A cyanide is a chemical compound that contains the group C≡N.

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Diamondoid

In chemistry, diamondoids are variants of the carbon cage molecule known as adamantane (C10H16), the smallest unit cage structure of the diamond crystal lattice.

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Gattermann reaction

The Gattermann reaction, (also known as the Gattermann formylation and the Gattermann salicylaldehyde synthesis) is a chemical reaction in which aromatic compounds are formylated by hydrogen cyanide in the presence of a Friedel–Crafts catalyst (e.g. AlCl3).

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Gold cyanidation

Gold cyanidation (also known as the cyanide process or the MacArthur-Forrest process) is a hydrometallurgical technique for extracting gold from low-grade ore by converting the gold to a water-soluble coordination complex.

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Halogen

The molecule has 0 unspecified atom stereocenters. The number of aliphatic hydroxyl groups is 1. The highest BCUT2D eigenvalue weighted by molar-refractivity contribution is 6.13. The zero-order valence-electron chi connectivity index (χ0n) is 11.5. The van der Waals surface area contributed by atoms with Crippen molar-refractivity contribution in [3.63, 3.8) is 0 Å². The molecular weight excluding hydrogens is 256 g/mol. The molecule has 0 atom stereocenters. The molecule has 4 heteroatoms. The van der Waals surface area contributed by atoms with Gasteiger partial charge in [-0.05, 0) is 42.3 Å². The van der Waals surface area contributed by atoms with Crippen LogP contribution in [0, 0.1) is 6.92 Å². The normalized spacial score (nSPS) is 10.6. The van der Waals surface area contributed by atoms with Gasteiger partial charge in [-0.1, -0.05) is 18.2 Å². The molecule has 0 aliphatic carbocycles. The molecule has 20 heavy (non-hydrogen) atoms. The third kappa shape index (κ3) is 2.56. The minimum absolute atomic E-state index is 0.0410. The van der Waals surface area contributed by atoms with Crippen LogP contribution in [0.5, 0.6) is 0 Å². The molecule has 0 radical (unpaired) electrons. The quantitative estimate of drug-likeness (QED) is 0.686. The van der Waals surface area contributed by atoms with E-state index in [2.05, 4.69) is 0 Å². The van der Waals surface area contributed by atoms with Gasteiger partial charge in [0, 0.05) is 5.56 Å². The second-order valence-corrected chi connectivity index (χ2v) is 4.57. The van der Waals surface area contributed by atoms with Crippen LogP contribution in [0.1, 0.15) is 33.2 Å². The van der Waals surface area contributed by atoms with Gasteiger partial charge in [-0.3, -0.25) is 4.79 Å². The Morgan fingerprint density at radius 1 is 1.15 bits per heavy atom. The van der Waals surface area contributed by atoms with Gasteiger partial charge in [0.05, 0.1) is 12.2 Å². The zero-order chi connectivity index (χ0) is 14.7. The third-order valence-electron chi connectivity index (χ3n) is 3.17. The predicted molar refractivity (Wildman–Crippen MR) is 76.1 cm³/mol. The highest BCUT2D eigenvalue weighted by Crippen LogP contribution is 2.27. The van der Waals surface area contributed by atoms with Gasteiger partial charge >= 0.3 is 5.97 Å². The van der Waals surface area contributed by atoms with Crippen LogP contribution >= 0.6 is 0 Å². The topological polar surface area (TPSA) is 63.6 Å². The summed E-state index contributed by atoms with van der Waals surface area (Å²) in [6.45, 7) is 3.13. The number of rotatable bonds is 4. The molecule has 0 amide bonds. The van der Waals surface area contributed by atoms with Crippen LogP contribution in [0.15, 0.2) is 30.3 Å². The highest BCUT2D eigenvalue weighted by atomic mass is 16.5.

The halogens are a group in the periodic table consisting of five chemically related elements: fluorine (F), chlorine (Cl), bromine (Br), iodine (I), and astatine (At).

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Hydrochloric acid

Hydrochloric acid is a colorless inorganic chemical system with the formula.

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Hydrogen cyanide

Hydrogen cyanide (HCN), sometimes called prussic acid, is a chemical compound with the chemical formula HCN.

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Hydroxide

Hydroxide is a diatomic anion with chemical formula OH−.

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Inorganic compound

An inorganic compound is typically a chemical compound that lacks C-H bonds, that is, a compound that is not an organic compound, but the distinction is not defined or even of particular interest.

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Journal of the American Chemical Society

The Journal of the American Chemical Society (also known as JACS) is a weekly peer-reviewed scientific journal that was established in 1879 by the American Chemical Society.

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Lewis acids and bases

A Lewis acid is a chemical species that contains an empty orbital which is capable of accepting an electron pair from a Lewis base to form a Lewis adduct.

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Ligand

In coordination chemistry, a ligand is an ion or molecule (functional group) that binds to a central metal atom to form a coordination complex.